Artworks by avid adventurer and Antarctic explorer Frank Worsley sail into view on the Akaroa Museum website this month to mark the start of the summer season on the ice.

In conjunction with Christchurch’s Days of Ice celebration, the new exhibition – titled This Book Belongs to Commander Frank Worsley – reveals the prized pencil drawings of the Akaroa-born seaman, navigator and Endurance hero.

Akaroa Museum Director Lynda Wallace believes it is important to share the special sketches – revealing Worsley’s lifelong love of the sea – with a wider audience online.

“Our collection of rare Worsley drawings is both engaging and revealing, taking us back to the days when ships propelled by wind and canvas carried men on voyages around the world,” Ms Wallace says.

Antarctic adventurer Frank Worsley. Photo: Akaroa Museum 

Worsley – the man responsible for navigating tortuous seas to save the members of Ernest Shackleton’s 1914-17 Imperial Trans-Antarctic Expedition – shares images from his sailing life.

“It’s wonderful to finally be able to put these largely hidden treasures on display online,” Ms Wallace says.

“Worsley ranks among our bravest adventurers. However, few know about his creative side.

“His sketches capture the vanished beauty of ships at sea, under full sail, flying across the waves.”

The nautical drawings feature in a small sketchbook bearing a bookplate stating: “This Book Belongs to Commander F. A. Worsley.”

Worsley, who was born in 1872 and died in 1943, steered a lifeboat, the James Caird, across 1500 kilometres of wild sub-Antarctic sea in 1916 to seek help after the Endurance was crushed by pack ice in October 1915, stranding its crew.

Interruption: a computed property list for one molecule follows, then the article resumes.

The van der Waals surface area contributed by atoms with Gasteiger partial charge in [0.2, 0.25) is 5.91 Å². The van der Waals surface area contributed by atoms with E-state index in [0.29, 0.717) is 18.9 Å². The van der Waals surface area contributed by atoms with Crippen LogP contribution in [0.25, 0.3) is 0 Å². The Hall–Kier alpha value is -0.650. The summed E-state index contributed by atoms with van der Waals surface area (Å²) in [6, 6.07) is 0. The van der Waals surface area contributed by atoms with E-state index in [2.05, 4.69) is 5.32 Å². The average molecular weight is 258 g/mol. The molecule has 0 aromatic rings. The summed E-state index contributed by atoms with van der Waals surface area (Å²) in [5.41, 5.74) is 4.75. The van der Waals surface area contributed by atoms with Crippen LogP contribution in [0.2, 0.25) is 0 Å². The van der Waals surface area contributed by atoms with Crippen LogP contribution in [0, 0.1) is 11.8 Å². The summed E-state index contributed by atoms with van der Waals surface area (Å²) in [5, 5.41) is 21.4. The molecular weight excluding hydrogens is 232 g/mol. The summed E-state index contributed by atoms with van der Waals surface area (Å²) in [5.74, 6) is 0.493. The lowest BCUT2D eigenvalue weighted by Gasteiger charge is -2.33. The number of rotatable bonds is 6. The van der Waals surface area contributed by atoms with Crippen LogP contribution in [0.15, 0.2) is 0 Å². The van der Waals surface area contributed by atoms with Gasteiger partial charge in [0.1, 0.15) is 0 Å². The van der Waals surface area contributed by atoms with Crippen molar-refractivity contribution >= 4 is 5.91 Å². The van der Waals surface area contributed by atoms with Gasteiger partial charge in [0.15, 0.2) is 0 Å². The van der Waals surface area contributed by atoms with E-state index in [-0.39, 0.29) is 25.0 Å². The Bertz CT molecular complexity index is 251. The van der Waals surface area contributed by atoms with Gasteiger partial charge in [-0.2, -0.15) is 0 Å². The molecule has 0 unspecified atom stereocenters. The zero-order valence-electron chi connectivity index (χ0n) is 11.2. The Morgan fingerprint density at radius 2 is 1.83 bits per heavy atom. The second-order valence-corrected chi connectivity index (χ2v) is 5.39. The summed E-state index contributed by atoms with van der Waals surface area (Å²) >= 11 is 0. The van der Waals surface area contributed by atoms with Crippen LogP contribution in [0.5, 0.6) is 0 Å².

Apart from his thirst for adventure, Worsley also had a lifelong admiration for clippers, the three-mast merchant ships designed for speed in the 19th century.

“Not even the meanest man that ever trod a plank could be indifferent to the beauty of a clipper ship under sail,” he wrote.

Ms Wallace describes Worsley as “a remarkable man”.

“Even after his Antarctic adventures, he continued to push the boundaries, twice earning the Distinguished Service Order for bravery in World War One, sinking German submarines and later taking on a treasure hunt to Cocos Island,” she says.

“His artwork reveals his passion for the sea and sailing, whether as a death-defying navigator and brilliant tactician or extraordinary adventurer.”

Akaroa Museum in Rue Lavaud also hosts a permanent exhibition, titled Salute to Adventure, detailing Worsley’s exploits.

The special online exhibition, This Book Belongs to Commander Frank Worsley, is part of this month’s 10-day Days of Ice event, which runs from Thursday, 8 October until Sunday, 18 October.

It celebrates the region’s unique connection with Antarctica through a range of events and activities.

The Salue to Adventure exhibition at Akaroa Museum.